• Oct 6, 2009
No one can dispute the importance of tires on dry, wet or snowy pavement, but some buyers tend to pick their rubber based on price alone. For the more quality-minded customer, Consumer Reports conducts an annual tire test and this year's battle of the road rubber was the biggest ever with 69 models duking it out for supremacy. CR's tire engineers rated models based on several categories, including dry and wet braking, handling, hydroplaning resistance, snow traction, ice braking, ride comfort, noise, rolling resistance, and tread life. CR also claims that the new ratings, available in the November edition of the magazine, gives consumers the ability to compare individual performance characteristics like grip and tread life within a specific category.

The biggest winner this year was the Michelin Man, with the puffy white tire boss scoring top scores in all four categories. The Michelin HydroEdge was the top model among S- and T-rated all-season tires, the Michelin Primacy MXV4 scored top marks for H-rated tires and Michelin Pilot Exalto A/S won in the V-rated all-season radial category. The Michelin X-Ice XI 2 topped CR's ratings for winter tires for passenger cars.

While Michelin won big, the top-notch radials were also among the highest priced in many categories. Other stand-out performers costing less include the Hankook Optimo H727, Nokian WR G2, and Dunlop Signature in the all season H and V speed rating category. The General Altimax Arctic took second place for winter tires.

The November edition of Consumer Reports hits newsstands today, and the information is available to subscribers on ConsumerReports.org. Hit the jump to review CR's info-intensive press release.

[Source: Consumer Reports]



PRESS RELEASE:

CONSUMER REPORTS RATES MICHELIN MODELS BEST IN TESTS OF FOUR CATEGORIES OF TIRES
CR names several good tires that scored slightly below that cost significantly less

YONKERS, NY - Consumer Reports rated four Michelin tires the top spots in all-season (S and T speed ratings) and performance all-season tires (H and V speed ratings), and Winter categories in the magazine's November issue. Each of the four Michelin models received an "Excellent" rating.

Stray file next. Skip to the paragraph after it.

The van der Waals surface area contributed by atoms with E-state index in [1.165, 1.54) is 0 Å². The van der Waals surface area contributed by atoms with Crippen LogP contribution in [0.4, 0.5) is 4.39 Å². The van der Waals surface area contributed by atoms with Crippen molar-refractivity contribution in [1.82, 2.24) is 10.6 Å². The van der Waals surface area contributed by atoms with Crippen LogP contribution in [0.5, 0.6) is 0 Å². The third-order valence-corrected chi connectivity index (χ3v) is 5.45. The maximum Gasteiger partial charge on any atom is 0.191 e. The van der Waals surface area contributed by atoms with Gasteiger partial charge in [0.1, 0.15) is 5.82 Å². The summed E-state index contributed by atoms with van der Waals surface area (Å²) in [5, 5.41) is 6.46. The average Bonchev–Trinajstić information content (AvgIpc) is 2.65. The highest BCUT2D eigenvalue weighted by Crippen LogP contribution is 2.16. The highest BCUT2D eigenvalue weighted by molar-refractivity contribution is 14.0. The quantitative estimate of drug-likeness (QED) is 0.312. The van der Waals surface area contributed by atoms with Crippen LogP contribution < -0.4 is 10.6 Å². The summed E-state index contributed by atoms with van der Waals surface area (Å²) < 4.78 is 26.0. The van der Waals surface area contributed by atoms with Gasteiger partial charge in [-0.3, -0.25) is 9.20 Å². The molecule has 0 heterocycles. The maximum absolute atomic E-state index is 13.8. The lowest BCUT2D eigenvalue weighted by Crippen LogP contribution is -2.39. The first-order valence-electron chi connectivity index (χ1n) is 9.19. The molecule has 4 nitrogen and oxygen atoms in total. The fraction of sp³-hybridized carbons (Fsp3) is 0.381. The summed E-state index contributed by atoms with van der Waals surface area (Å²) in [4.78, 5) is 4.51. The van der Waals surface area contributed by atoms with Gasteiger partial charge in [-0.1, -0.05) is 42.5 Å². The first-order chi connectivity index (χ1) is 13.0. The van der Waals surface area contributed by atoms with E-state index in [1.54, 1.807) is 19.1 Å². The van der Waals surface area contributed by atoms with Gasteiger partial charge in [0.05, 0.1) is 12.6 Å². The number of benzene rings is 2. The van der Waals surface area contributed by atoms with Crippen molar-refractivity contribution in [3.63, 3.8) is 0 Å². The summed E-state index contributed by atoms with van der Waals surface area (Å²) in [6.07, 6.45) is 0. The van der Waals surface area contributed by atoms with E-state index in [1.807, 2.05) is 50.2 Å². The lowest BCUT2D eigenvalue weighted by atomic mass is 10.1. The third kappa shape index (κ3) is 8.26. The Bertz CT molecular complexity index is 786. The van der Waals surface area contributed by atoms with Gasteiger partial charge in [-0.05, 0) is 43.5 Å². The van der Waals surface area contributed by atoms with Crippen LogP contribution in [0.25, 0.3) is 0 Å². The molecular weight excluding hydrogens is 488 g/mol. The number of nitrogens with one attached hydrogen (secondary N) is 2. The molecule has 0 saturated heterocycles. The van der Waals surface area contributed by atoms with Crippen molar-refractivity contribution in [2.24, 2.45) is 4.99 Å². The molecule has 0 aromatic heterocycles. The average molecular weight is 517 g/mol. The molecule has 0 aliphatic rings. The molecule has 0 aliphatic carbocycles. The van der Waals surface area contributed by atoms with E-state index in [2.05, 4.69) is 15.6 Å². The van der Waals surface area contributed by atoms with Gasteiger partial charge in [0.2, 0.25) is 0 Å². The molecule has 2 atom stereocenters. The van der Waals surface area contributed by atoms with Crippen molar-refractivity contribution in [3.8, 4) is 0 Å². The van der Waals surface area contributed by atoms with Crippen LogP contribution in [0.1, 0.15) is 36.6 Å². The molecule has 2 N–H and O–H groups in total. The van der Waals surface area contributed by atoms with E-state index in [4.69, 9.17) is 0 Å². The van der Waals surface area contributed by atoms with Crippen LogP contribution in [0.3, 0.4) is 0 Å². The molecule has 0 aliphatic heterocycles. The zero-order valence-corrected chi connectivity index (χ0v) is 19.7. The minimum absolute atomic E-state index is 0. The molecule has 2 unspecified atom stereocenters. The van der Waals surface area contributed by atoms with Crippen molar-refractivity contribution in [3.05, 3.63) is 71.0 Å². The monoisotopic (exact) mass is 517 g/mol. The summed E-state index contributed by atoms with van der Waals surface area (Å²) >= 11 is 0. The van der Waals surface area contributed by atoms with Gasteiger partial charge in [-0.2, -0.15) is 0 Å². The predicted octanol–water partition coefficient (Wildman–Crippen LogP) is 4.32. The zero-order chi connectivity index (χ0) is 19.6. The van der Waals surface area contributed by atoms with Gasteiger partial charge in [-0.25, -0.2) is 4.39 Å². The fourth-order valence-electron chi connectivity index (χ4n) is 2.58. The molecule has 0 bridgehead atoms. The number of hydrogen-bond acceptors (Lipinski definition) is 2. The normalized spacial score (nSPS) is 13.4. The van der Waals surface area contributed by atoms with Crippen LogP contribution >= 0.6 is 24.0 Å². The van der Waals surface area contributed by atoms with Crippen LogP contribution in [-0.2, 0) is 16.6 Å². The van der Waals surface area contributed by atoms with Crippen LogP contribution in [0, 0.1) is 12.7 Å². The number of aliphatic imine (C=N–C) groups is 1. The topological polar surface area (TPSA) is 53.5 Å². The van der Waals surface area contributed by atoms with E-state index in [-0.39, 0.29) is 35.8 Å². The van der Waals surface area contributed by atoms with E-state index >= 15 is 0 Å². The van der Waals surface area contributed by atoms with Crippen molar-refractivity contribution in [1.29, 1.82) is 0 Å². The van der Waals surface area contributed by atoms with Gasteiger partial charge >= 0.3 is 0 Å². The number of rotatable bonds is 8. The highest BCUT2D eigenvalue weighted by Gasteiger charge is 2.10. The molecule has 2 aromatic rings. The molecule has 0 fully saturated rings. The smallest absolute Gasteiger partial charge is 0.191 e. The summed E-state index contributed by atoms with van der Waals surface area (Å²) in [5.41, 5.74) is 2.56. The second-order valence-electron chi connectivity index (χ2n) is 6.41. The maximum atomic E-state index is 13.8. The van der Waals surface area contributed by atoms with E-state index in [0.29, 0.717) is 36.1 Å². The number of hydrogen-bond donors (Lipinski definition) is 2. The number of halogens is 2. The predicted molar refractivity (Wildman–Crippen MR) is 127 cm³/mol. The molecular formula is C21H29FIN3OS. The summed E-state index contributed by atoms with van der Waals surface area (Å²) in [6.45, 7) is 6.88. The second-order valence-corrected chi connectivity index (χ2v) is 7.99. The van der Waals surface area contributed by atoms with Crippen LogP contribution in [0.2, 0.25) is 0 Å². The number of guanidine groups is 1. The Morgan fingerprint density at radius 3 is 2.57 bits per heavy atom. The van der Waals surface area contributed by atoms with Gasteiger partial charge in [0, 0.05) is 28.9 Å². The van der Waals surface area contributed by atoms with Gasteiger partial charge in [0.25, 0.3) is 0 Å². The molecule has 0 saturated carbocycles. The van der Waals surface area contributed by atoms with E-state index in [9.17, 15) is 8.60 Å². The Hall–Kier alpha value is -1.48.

The Michelin tires bested tests of 69 models-the largest group ever tested by Consumer Reports. That includes all-season and winter tires that fit most sedans, wagons, minivans, and some car-based SUVs. Prices for the Michelin models ranged from $106 to $126 for a size (P)215/60R16 to fit CR's two Chevrolet Malibu test cars. CR's engineers expect other sizes of the same tire models to provide similar performance.

The Michelin HydroEdge was the top scoring model among S- and T-rated all-season tires, and the Michelin Primacy MXV4 and Michelin Pilot Exalto A/S took top honors among H- and V-rated all-seasons, respectively. The Michelin X-Ice XI 2 topped CR's ratings for winter tires for passenger cars.

CR's tire engineers rated models based on a variety of categories including dry and wet braking, handling, hydroplaning resistance, snow traction, ice braking, ride comfort, noise, rolling resistance, and tread life. Despite top scores, the Michelin models aren't necessarily the best in every area. For example, the HydroEdge had only fair snow traction, so drivers who live in snowy areas might want to consider another high-scoring tire. The Michelin models are also among the most expensive tires CR tested, but drivers don't have to pay top dollar to get good performance.

Other high scoring all season tires with well rounded all weather performance include the Hankook Optimo H727, Nokian WR G2, Dunlop Signature in the all season and H and V speed rated all season categories, respectively. In the winter category, the General Altimax Arctic was a runner-up to the Michelin X-Ice XI 2.

Full tests and ratings of the tires appear in the November issue of Consumer Reports, which goes on sale October 6. The reports are also available to subscribers of www.ConsumerReports.org. Updated daily, ConsumerReports.org is the go-to site for the latest auto reviews, product news, blogs on breaking news and car buying information.